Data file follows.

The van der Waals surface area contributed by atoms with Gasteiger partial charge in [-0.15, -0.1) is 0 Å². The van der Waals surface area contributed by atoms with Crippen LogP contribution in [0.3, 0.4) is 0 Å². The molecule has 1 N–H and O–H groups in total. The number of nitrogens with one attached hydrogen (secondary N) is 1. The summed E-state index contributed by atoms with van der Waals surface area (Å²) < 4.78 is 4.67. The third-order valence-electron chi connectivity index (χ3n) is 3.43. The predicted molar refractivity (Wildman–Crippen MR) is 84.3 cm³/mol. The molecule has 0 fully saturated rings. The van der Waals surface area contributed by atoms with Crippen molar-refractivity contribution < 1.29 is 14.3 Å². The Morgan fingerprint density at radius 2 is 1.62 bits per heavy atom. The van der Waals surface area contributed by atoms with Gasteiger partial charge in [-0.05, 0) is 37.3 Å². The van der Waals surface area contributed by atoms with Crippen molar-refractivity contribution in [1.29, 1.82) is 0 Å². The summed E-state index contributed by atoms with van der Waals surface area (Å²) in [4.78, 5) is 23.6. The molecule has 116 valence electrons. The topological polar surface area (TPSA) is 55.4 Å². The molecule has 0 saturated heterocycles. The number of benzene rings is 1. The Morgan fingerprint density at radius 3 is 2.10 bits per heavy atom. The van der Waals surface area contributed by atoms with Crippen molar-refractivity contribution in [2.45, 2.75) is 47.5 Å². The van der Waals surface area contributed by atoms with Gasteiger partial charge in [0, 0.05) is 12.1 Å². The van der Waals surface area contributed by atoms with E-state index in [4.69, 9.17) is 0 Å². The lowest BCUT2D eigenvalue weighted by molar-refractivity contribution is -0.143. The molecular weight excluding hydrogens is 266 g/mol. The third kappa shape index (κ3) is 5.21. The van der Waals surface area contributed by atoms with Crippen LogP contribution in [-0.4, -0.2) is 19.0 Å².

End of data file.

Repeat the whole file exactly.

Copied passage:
The van der Waals surface area contributed by atoms with Gasteiger partial charge in [-0.15, -0.1) is 0 Å². The van der Waals surface area contributed by atoms with Crippen LogP contribution in [0.3, 0.4) is 0 Å². The molecule has 1 N–H and O–H groups in total. The number of nitrogens with one attached hydrogen (secondary N) is 1. The summed E-state index contributed by atoms with van der Waals surface area (Å²) < 4.78 is 4.67. The third-order valence-electron chi connectivity index (χ3n) is 3.43. The predicted molar refractivity (Wildman–Crippen MR) is 84.3 cm³/mol. The molecule has 0 fully saturated rings. The van der Waals surface area contributed by atoms with Crippen molar-refractivity contribution < 1.29 is 14.3 Å². The Morgan fingerprint density at radius 2 is 1.62 bits per heavy atom. The van der Waals surface area contributed by atoms with Gasteiger partial charge in [-0.05, 0) is 37.3 Å². The van der Waals surface area contributed by atoms with Crippen molar-refractivity contribution in [1.29, 1.82) is 0 Å². The summed E-state index contributed by atoms with van der Waals surface area (Å²) in [4.78, 5) is 23.6. The molecule has 116 valence electrons. The topological polar surface area (TPSA) is 55.4 Å². The molecule has 0 saturated heterocycles. The number of benzene rings is 1. The Morgan fingerprint density at radius 3 is 2.10 bits per heavy atom. The van der Waals surface area contributed by atoms with Crippen molar-refractivity contribution in [2.45, 2.75) is 47.5 Å². The van der Waals surface area contributed by atoms with Gasteiger partial charge in [0, 0.05) is 12.1 Å². The van der Waals surface area contributed by atoms with E-state index in [4.69, 9.17) is 0 Å². The lowest BCUT2D eigenvalue weighted by molar-refractivity contribution is -0.143. The molecular weight excluding hydrogens is 266 g/mol. The third kappa shape index (κ3) is 5.21. The van der Waals surface area contributed by atoms with Crippen LogP contribution in [-0.4, -0.2) is 19.0 Å².